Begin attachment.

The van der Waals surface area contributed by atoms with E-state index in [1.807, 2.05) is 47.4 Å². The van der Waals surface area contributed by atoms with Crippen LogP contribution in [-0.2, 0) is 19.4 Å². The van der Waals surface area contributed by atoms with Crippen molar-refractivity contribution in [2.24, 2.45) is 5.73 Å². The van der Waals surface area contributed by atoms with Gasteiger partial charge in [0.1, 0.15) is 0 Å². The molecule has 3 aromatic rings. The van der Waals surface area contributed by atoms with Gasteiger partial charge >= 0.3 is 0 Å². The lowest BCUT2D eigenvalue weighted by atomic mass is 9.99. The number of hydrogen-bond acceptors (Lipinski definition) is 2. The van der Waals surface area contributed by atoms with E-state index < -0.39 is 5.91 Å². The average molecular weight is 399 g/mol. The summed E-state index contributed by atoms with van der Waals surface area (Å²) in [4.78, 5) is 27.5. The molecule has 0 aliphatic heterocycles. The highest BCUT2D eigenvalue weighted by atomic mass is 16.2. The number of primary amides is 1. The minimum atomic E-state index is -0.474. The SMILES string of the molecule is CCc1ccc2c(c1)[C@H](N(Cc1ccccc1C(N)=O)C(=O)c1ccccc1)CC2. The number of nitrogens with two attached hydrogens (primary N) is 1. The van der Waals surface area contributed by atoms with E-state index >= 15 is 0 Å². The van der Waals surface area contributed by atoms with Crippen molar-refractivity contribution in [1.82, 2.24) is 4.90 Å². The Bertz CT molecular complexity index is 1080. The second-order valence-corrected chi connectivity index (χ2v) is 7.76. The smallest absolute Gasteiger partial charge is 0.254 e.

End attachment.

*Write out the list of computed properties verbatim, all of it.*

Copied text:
The van der Waals surface area contributed by atoms with E-state index in [1.807, 2.05) is 47.4 Å². The van der Waals surface area contributed by atoms with Crippen LogP contribution in [-0.2, 0) is 19.4 Å². The van der Waals surface area contributed by atoms with Crippen molar-refractivity contribution in [2.24, 2.45) is 5.73 Å². The van der Waals surface area contributed by atoms with Gasteiger partial charge in [0.1, 0.15) is 0 Å². The molecule has 3 aromatic rings. The van der Waals surface area contributed by atoms with Gasteiger partial charge >= 0.3 is 0 Å². The lowest BCUT2D eigenvalue weighted by atomic mass is 9.99. The number of hydrogen-bond acceptors (Lipinski definition) is 2. The van der Waals surface area contributed by atoms with E-state index < -0.39 is 5.91 Å². The average molecular weight is 399 g/mol. The summed E-state index contributed by atoms with van der Waals surface area (Å²) in [4.78, 5) is 27.5. The molecule has 0 aliphatic heterocycles. The highest BCUT2D eigenvalue weighted by atomic mass is 16.2. The number of primary amides is 1. The minimum atomic E-state index is -0.474. The SMILES string of the molecule is CCc1ccc2c(c1)[C@H](N(Cc1ccccc1C(N)=O)C(=O)c1ccccc1)CC2. The number of nitrogens with two attached hydrogens (primary N) is 1. The van der Waals surface area contributed by atoms with E-state index >= 15 is 0 Å². The van der Waals surface area contributed by atoms with Crippen molar-refractivity contribution in [1.82, 2.24) is 4.90 Å². The Bertz CT molecular complexity index is 1080. The second-order valence-corrected chi connectivity index (χ2v) is 7.76. The smallest absolute Gasteiger partial charge is 0.254 e.